Featuring Pete Danielson
Intro: Welcome to Profiles In Prosperity with your host David Heimer.
David Heimer: Today we’re speaking with Pete Danielson, Pete’s the owner with his business partner of Modern Mechanical in Ashburn, Virginia. Modern Mechanical is a very significant company with great growth, profitability, and tremendous innovation. Pete started in the HVAC industry in 1988, working for a large distributor as a kid, working in the warehouse. He then moved on to the counter for inside sales and eventually moved into management. In 1995, he made the big move into sales, where he was able to observe HVAC contractors and understand why some were doing well and others weren’t. In 2007, he accepted a position with Lennox in the residential sales department as a territory manager. Pete was wildly successful as a territory manager. He was always among the top territory managers for Lennox, but in 2009, he was the number one territory manager in the USA for all of Lennox, which I think is very impressive. In 2013, he acquired the entrepreneurial bug and purchased Modern Mechanical. Pete periodically speaks at our Success by Design Days. He speaks at other industry events and he is a great member of his community. So, welcome Pete. Thanks for doing this with us.
Pete Danielson: Thank you, David, for the great introduction. It’s a pleasure to be with you.
David Heimer: So, I want to start with something that you guys did that I think is unique, creative, and brilliant, actually, you called the position, business development manager. I sort of think that position as community representative. We always tell our members to get involved with the community, attend events, join charitable organizations, and do a lot in their community. But you did this in sort of an exponential way. So, can you tell us about the business development manager?
Pete Danielson: Absolutely, it was earlier on in the business so we knew that we needed to build our brand and can I get buy-in from the community just by building relationships? So we have attacked it by going after social networking. And we hired a business development, young professional to represent us at like you said, the chamber events, lead shares, rotary, evening mixers, and anything and everything where we could promote that we were in business and what we did and that we wanted to partner with the community.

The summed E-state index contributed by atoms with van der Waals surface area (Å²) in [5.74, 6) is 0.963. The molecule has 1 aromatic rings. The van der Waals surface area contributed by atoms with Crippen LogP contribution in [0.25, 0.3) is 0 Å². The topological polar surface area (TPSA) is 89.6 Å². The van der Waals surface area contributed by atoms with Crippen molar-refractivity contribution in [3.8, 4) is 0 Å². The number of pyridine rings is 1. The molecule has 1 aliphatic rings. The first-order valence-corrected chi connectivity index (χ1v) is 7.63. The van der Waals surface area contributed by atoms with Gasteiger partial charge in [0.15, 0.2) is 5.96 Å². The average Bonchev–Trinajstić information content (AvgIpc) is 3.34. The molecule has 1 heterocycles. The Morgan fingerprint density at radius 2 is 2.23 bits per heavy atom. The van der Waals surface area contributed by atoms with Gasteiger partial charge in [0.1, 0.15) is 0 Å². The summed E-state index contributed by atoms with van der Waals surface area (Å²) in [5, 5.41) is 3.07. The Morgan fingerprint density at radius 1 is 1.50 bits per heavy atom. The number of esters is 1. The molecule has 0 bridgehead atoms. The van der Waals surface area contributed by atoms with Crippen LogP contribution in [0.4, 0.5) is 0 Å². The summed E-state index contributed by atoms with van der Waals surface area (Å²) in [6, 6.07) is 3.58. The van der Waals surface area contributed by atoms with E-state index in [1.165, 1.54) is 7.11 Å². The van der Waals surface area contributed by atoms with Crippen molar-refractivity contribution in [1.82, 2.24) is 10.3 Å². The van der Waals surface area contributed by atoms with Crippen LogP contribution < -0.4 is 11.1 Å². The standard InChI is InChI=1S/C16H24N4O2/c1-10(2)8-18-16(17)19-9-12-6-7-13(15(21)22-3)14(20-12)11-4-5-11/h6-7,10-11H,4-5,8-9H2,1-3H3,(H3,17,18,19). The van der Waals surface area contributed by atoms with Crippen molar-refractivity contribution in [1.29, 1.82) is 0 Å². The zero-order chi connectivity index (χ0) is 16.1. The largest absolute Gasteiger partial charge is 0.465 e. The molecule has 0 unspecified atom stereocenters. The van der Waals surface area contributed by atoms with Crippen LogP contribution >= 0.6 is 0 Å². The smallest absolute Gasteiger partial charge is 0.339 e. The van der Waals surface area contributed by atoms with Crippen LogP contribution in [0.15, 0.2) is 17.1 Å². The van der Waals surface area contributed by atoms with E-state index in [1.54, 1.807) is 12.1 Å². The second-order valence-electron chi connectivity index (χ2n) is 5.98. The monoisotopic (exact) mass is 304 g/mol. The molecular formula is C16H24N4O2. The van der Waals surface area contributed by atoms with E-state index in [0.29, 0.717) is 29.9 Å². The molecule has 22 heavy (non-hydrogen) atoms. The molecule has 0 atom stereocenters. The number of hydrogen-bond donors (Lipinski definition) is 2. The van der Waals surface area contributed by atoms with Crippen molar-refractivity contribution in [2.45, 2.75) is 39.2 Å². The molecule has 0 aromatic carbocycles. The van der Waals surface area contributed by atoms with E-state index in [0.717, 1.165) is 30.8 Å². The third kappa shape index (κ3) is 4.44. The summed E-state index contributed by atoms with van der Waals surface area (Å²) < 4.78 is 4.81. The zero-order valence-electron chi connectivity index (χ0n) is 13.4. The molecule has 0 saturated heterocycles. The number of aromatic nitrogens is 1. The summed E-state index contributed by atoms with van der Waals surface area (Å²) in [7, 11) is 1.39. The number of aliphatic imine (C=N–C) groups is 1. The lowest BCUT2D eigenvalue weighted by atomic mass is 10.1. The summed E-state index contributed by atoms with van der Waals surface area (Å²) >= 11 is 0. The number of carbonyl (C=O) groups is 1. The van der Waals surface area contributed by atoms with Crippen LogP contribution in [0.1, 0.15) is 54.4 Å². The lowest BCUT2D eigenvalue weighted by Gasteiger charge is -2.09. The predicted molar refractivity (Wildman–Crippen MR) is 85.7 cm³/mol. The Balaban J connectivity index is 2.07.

David Heimer: So, would this be pretty much him or her full-time job going around to meetings and attending these different events?
Pete Danielson: It absolutely was. We picked the young lady and she was fresh out of college. She had a communication degree and she had a focus in marketing. So we made it to her full-time position and she was going to represent Modern Mechanical at every event that we could get to. We set up a goal for her to acquire so many business cards, so many new contacts. We made it a goal for her to attend so many events and gave her a small budget to pay the entrance fees and these types of things. And at the end of it, we were able to track her progress and really start to build our customer database and largely our referral base, because most of these folks were business partners, real estate agents, you name it, and they ended up being some of our unpaid salespeople.
David Heimer: So, how did you track her success? You mentioned the fact that she was required to attend so many meetings in a week or a month. Can you give us some idea of what the volume of that was?